Historian letterer Todd Klein has the essential obit for Gaspar Saladino, pointing out how influential he was in so many things. Maybe Gaspar will be the first letterer in the Eisner Hall of Fame.
When I started working at DC in 1977 I was blown away seeing and working with Gaspar’s lettering in person, such as the examples above. I learned a lot from the work of other letterers, but Gaspar was the one who constantly impressed me. At that time, Gaspar would come into the DC offices once a week to turn in work and pick up new assignments. He was doing lots of cover lettering and quite a bit of story page lettering regularly, and logo designs from time to time. Gaspar was always smiling and friendly, with a hearty laugh. Traces of Brooklyn remained in his voice, and he talked and joked with everyone. He was friendly and polite, a gentleman. I got to know him, and liked the person as much as the work. When he would sit down to do corrections or last minute cover lettering in the production room, I would sneak glances to see how he was doing what he did. I never actually asked him to show me how to do anything, but I absorbed what I could from those brief looks and the work itself. Gaspar was testy at times about the fact that so many letterers tried to copy his work, but he needn’t have worried. We could never copy his innate brilliance and talent. Many letterers at the time were trying to imitate Gaspar, with Jim Novak at Marvel perhaps getting the closest.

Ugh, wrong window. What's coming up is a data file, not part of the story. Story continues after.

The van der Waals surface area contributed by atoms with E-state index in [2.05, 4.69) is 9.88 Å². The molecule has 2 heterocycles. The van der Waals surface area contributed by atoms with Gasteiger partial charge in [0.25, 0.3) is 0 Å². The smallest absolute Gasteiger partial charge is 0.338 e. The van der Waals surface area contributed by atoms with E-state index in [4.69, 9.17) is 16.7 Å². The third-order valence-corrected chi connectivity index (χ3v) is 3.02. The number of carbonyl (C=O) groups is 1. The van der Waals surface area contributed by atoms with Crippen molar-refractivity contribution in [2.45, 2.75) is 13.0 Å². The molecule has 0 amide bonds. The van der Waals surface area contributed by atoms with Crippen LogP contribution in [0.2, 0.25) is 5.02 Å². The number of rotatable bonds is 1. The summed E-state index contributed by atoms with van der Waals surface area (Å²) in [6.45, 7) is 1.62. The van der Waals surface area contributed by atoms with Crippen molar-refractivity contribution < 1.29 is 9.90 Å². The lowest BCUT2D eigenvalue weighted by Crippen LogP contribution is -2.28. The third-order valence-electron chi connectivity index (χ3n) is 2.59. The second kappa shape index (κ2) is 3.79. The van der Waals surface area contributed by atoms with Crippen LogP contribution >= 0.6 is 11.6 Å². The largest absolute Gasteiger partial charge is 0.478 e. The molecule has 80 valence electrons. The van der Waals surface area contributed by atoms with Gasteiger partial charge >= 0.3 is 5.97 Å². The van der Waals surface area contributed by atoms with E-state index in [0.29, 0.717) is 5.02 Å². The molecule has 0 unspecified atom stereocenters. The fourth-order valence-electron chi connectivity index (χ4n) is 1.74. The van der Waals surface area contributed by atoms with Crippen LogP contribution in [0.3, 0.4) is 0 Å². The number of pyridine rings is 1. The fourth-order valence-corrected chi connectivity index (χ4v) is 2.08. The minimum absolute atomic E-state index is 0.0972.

Speaking of Klein, he finished, his recollection of the 80s DC offices, a stunning look at the fashion, history and customs of the Bronze Age. Here’s the complete list:
If you dig through You’ll find some gems, like this photo fo Scott “Understanding Comis” MCCloud during his brief stint in the DC Bullpen. Also Mark Waid, the editor, forgotten women of comics history and much much more. Great stuff,